Our research was the first MR analysis of this topic. In this study, we selected SNPs with genome-wide association and independent inheritance without any LD as IVs to detect the causal link between IBD (including UC and CD) and BMDs. To make our conclusions more robust and reliable, the outlier variants identified by the MR-PRESSO outlier test were removed step-by-step. We also utilized several robust analytical methods based on different assumptions of two-sample MR analysis with four groups of outcome summary GWAS data (TB-BMD, FN-BMD, LS-BMD, and FA-BMD) and two groups of exposure summary GWAS data. Instead of using just a few strong SNPs as IVs, we utilized many (potentially hundreds of) stringently selected weak SNPs as the IVs for our two-sample MR analysis, which usually substantially decreases the variance of the estimator. Since we included many weak instrumental variables in the analysis, the F statistic was used to assess the strength of the association between the genetic variants and exposure. The F statistics were much greater than 10 in our analysis, hinting the small possibility of weak instrumental variable bias . We also carried out the MR.RAPS method, which can give a robust inference for our MR analysis with many weak IVs. Lastly, the summary GWAS data we drew for IBD (including UC and CD) and BMDs consisted uniquely of individuals of European descent and had been adjusted for many principal components, which would reduce potential bias.
Some limitations of our MR analysis need to be considered. First, the exposure and outcome studies used in two-sample MR analysis should not involve overlapping participants. We were not able to estimate the degree of overlap in the study. However, bias from sample overlap can be minimized by using strong instruments (e.g., F statistic much greater than 10), . Second, the summary GWAS data merely concern individuals of European descent, and our results may not be fully representative of the whole population. So, we should carefully utilize our conclusion in racially and ethnically diverse populations. Third, we cannot expel the possibility that horizontal pleiotropy affected our results, even though we took steps to identify and exclude outlier variants. Fourth, each method we utilized in the analysis has its own strengths and weaknesses. However, the use of so many methods based on different assumptions may increase the possibility of getting inconsistent or contrary results and make the conclusion become obscured.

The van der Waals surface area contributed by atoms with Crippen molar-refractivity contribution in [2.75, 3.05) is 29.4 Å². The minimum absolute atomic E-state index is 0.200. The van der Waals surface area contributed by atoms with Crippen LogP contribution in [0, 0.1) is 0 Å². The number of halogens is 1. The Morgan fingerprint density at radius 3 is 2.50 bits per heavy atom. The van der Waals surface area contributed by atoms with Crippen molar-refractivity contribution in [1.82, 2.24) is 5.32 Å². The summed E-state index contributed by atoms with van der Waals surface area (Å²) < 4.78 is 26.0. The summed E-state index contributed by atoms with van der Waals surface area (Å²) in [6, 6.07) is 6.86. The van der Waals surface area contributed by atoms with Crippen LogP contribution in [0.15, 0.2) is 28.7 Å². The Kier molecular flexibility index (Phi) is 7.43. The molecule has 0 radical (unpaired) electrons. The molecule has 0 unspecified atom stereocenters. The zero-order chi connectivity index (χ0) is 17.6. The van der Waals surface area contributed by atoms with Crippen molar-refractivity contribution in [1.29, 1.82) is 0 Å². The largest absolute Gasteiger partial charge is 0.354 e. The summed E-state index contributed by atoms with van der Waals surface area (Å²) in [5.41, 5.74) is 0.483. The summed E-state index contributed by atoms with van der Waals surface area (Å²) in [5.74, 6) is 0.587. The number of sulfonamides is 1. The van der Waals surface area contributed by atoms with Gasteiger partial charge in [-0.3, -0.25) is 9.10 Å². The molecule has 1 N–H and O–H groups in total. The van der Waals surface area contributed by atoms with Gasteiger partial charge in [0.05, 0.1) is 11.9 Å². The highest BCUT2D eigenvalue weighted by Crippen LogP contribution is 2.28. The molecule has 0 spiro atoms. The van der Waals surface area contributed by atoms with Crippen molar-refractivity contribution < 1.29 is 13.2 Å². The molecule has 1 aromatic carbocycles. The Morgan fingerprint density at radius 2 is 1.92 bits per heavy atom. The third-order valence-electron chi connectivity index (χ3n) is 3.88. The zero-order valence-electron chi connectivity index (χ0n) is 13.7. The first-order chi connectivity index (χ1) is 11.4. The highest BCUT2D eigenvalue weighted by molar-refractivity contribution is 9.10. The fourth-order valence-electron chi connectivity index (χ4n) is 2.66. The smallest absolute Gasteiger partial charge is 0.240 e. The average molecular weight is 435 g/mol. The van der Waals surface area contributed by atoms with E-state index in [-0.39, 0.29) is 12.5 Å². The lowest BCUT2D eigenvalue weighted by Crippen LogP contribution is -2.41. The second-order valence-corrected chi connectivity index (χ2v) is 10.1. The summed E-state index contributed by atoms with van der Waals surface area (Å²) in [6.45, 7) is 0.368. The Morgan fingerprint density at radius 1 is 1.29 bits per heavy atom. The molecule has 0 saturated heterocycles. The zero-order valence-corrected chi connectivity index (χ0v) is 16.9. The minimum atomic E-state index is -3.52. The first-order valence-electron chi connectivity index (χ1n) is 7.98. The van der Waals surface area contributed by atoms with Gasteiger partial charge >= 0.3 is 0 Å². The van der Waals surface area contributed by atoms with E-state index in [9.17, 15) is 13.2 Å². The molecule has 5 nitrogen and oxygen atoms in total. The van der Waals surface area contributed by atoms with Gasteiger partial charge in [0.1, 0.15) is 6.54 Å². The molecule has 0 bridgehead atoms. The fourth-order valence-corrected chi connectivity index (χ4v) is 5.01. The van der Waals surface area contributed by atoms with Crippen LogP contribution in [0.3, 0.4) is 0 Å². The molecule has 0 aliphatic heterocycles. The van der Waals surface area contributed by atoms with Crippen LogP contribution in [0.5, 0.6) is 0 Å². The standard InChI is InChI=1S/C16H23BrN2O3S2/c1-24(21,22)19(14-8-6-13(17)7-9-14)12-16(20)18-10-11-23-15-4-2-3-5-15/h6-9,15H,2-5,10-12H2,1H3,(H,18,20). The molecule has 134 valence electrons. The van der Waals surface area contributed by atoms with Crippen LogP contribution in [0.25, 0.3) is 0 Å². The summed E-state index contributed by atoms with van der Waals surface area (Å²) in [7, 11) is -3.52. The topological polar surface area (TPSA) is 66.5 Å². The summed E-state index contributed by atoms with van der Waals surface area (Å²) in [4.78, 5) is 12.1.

In this study, our aim is to assess the causal effect of IBD (including UC and CD) on decreased BMD by using two-sample MR analysis. The results of our research got a definitively causal effect of genetically predicted UC on TB-BMD and FA-BMD but not on FN-BMD or LS-BMD, and we merely determined a causal effect of CD on FN-BMD, which was somewhat inconsistent with many published observational researches. Updated MR analysis is warranted to confirm our findings when a more advanced method to get less biased estimates and better precision or GWAS summary data with more UC and CD patients was available. Foremost, our research reminded clinicians that measures and concerted efforts for prevention of bone loss and early intervention of osteoporosis should be considered when IBD patients are diagnosed.